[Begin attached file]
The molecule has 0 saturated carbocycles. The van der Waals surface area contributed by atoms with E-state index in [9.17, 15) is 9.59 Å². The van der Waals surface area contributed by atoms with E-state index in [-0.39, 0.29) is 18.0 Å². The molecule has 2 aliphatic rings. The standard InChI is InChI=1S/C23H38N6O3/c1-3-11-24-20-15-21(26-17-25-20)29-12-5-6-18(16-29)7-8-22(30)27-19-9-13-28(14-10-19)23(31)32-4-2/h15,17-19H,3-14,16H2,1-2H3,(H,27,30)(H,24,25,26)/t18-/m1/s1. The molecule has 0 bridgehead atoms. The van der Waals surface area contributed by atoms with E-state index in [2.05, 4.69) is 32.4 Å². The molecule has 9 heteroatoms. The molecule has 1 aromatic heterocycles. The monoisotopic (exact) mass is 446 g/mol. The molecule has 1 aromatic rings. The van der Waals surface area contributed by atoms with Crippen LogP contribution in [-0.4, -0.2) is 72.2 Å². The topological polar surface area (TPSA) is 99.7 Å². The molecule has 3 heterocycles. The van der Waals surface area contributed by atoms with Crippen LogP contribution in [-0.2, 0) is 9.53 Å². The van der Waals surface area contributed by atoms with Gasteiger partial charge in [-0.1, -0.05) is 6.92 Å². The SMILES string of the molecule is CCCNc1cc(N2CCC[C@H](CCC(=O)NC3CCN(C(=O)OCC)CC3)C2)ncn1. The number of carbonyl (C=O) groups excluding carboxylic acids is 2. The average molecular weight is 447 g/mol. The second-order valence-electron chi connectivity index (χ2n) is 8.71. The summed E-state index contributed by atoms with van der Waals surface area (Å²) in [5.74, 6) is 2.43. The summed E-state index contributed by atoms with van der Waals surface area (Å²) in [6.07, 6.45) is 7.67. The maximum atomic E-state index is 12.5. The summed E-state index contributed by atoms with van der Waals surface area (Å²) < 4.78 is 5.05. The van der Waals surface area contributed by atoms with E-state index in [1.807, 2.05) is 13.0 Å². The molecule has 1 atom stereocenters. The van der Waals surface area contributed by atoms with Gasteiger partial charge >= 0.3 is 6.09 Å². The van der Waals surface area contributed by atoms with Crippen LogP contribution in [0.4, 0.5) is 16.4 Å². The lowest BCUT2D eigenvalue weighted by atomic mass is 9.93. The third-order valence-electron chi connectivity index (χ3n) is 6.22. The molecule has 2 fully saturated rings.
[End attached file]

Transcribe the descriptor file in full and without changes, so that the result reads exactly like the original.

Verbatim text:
The molecule has 0 saturated carbocycles. The van der Waals surface area contributed by atoms with E-state index in [9.17, 15) is 9.59 Å². The van der Waals surface area contributed by atoms with E-state index in [-0.39, 0.29) is 18.0 Å². The molecule has 2 aliphatic rings. The standard InChI is InChI=1S/C23H38N6O3/c1-3-11-24-20-15-21(26-17-25-20)29-12-5-6-18(16-29)7-8-22(30)27-19-9-13-28(14-10-19)23(31)32-4-2/h15,17-19H,3-14,16H2,1-2H3,(H,27,30)(H,24,25,26)/t18-/m1/s1. The molecule has 0 bridgehead atoms. The van der Waals surface area contributed by atoms with E-state index in [2.05, 4.69) is 32.4 Å². The molecule has 9 heteroatoms. The molecule has 1 aromatic heterocycles. The monoisotopic (exact) mass is 446 g/mol. The molecule has 1 aromatic rings. The van der Waals surface area contributed by atoms with Crippen LogP contribution in [-0.4, -0.2) is 72.2 Å². The topological polar surface area (TPSA) is 99.7 Å². The molecule has 3 heterocycles. The van der Waals surface area contributed by atoms with Crippen LogP contribution in [-0.2, 0) is 9.53 Å². The van der Waals surface area contributed by atoms with Gasteiger partial charge in [-0.1, -0.05) is 6.92 Å². The SMILES string of the molecule is CCCNc1cc(N2CCC[C@H](CCC(=O)NC3CCN(C(=O)OCC)CC3)C2)ncn1. The number of carbonyl (C=O) groups excluding carboxylic acids is 2. The average molecular weight is 447 g/mol. The second-order valence-electron chi connectivity index (χ2n) is 8.71. The summed E-state index contributed by atoms with van der Waals surface area (Å²) in [5.74, 6) is 2.43. The summed E-state index contributed by atoms with van der Waals surface area (Å²) in [6.07, 6.45) is 7.67. The maximum atomic E-state index is 12.5. The summed E-state index contributed by atoms with van der Waals surface area (Å²) < 4.78 is 5.05. The van der Waals surface area contributed by atoms with E-state index in [1.807, 2.05) is 13.0 Å². The molecule has 1 atom stereocenters. The van der Waals surface area contributed by atoms with Gasteiger partial charge >= 0.3 is 6.09 Å². The van der Waals surface area contributed by atoms with Crippen LogP contribution in [0.4, 0.5) is 16.4 Å². The lowest BCUT2D eigenvalue weighted by atomic mass is 9.93. The third-order valence-electron chi connectivity index (χ3n) is 6.22. The molecule has 2 fully saturated rings.